Published: March 1998
A significant amount of new xylene isomer capacity is being built worldwide, especially for p-xylene, which has experienced sustained demand growth of 7-8% per year. While p-xylene production economics were extremely attractive in 1994-1995, there is now concern about surplus capacity and reduced profitability. Thus, producers are focusing on the need for competitive advantage and operating efficiency. The efficiency and performance of existing xylene separation technologies (crystallization and adsorption) continue to improve, and new technologies are emerging.
This report focuses on the current technological advancements in xylene isomer production and recovery. It also evaluates the production economics for xylene isomers derived from reformate C8 aromatic fractions combined with xylenes derived from either conventional toluene disproportionation (TDP) or para-selective TDP. Configurations evaluated are:
- p-Xylene and o-xylene production via adsorption/isomerization
- p-Xylene and o-xylene production via crystallization/isomerization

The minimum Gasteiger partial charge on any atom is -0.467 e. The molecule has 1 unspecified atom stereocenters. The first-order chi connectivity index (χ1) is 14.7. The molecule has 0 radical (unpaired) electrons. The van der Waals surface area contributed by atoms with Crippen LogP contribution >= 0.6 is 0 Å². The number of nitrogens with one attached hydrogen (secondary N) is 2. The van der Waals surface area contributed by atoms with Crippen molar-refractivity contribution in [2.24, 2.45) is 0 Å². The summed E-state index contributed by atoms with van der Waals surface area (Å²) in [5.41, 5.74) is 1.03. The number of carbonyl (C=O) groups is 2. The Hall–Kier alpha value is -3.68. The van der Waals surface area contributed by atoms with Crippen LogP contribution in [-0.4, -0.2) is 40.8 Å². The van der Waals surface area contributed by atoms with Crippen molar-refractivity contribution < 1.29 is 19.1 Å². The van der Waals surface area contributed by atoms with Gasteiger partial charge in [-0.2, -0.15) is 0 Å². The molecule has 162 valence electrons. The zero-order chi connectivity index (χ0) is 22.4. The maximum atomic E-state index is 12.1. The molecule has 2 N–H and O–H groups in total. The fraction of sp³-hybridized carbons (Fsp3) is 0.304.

- p-Xylene and m-xylene production via adsorption/isomerization.
The total fixed capital (TFC) costs for the crystallization process are about 45% higher than for the adsorption process. Variable costs are comparable for both adsorption and crystallization, but plant cash costs are higher for crystallization because of the higher capital related direct costs.
For both adsorption and crystallization processes, para-selective TDP has lower TFC because the higher p-xylene content allows the use of smaller equipment than conventional TDP. Knowledge of technological advances and production cost structures for xylenes enables
producers to evaluate industry competition. This report also gives a comprehensive view of the xylene industry structure and a short term supply/demand outlook. The integrated views are important to existing producers as well as those who are evaluating opportunities to enter this market.